In 2020 USFS completed an initial assessment of current weir conditions. Upon evaluation of this assessment, partners agreed that preemptive efforts to upgrade the weir were a priority in order to avoid reacting to an unexpected weir failure. In 2021, we completed preliminary investigations including the site survey, H&H report, geotechnical investigations, and concept designs. In 2022 we began data collection at the project site for discharge and velocity measurements. We also began the design process for a final design. In 2023 we anticipate to cover the 20%, 35%, 65%, 95%, and 100% design and review processes with ample opportunity for community input. In 2024 we hope to begin construction.
Visit the Eyak Lake Weir project webpage and visit the “Planning Phase 2: 2022-2023” tab. Upcoming and past opportunities for input, such as meetings and presentations will be posted there. Use the Eyak Lake Weir Comment Form to submit comments, questions, and photos anytime and also use that form to add your email to our project outreach and updates email list. Contact email@example.com with any questions.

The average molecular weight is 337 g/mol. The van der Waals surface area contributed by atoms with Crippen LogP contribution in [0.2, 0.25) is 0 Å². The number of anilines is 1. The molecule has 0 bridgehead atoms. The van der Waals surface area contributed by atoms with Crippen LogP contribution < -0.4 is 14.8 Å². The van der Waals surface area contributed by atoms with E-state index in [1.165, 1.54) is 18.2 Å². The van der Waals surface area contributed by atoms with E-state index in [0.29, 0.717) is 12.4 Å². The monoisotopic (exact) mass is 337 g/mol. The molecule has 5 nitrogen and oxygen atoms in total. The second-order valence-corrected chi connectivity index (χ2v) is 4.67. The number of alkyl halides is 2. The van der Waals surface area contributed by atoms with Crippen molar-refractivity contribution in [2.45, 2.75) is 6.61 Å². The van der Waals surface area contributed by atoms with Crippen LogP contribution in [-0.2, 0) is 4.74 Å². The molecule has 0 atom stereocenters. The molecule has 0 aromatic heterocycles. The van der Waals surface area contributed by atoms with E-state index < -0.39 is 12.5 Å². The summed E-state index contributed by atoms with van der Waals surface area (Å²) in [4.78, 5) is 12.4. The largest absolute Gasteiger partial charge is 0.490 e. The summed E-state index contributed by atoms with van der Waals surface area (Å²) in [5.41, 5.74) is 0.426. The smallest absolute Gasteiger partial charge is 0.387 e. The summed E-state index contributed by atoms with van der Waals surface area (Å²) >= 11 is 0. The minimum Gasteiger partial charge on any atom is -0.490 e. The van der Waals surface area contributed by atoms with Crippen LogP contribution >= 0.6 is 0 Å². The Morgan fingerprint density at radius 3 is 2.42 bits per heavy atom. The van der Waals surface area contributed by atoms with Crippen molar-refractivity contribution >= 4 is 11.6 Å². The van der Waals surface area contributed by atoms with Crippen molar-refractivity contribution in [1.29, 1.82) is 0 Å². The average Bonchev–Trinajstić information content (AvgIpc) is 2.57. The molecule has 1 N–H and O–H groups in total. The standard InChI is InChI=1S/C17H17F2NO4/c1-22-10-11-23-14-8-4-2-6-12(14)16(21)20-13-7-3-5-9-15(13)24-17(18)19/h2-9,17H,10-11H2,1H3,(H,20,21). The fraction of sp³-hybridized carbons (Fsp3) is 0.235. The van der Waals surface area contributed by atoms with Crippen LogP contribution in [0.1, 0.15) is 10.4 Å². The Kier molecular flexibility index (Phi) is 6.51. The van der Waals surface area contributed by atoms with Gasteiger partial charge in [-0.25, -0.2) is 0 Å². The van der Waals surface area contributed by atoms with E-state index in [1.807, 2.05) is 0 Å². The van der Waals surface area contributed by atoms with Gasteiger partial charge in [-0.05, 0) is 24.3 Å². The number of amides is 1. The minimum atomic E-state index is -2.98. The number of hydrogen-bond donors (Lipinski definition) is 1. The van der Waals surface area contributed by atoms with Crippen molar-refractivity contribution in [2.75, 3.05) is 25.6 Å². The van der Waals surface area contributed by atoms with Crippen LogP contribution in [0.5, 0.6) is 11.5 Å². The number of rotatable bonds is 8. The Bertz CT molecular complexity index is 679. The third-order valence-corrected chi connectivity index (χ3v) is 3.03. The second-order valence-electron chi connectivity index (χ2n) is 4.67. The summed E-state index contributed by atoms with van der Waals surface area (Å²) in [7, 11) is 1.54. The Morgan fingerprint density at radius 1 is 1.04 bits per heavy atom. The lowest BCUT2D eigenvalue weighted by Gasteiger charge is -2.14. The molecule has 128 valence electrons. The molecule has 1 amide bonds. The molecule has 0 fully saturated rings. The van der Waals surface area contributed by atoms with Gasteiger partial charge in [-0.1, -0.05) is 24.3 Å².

DOWL has a team of engineers working on the project that spans their Drainage, River Systems and Dams groups. They are based out of Anchorage and have worked on multiple fish passage projects here in Cordova and similar weir projects across Alaska and the Mountain West.
Design a weir that is structurally sound, that matches or reduces the risks to critical infrastructure and properties downstream of the weir and to facilitate and encourage fish passage. As a secondary goal we aim to provide windows for recreational boaters to traverse the weir.
- Understand the river:
- Measure the existing conditions at the weir and Eyak River. This includes how much water flows from the weir (discharge), the water depth in the Eyak Lake, the weir and Eyak River and how fast the water is flowing. These parameters are recorded throughout the year to give us a holistic picture of how they change with the season.
- Understand the requirements of fish passage
- We are working with Native, Federal, State, and funding partners to fulfill the requirements of the grant and the best practices for fish passage.
- Understand the need from the community
- It’s important that the technical work is informed by the community based on they you observe and what you need from the weir. We want to capture the thoughts and observations of the community members that live close to the weir and those who use it recreationally throughout the year.
- Develop initial concepts
- We compile the feedback we get from partners and the community into objectives, combined with our initial data, we produce a concept drawing/plan that will act as the basis of the project going forward. We’ll adapt and hone the design as we go, but we use this as our ‘foundation’.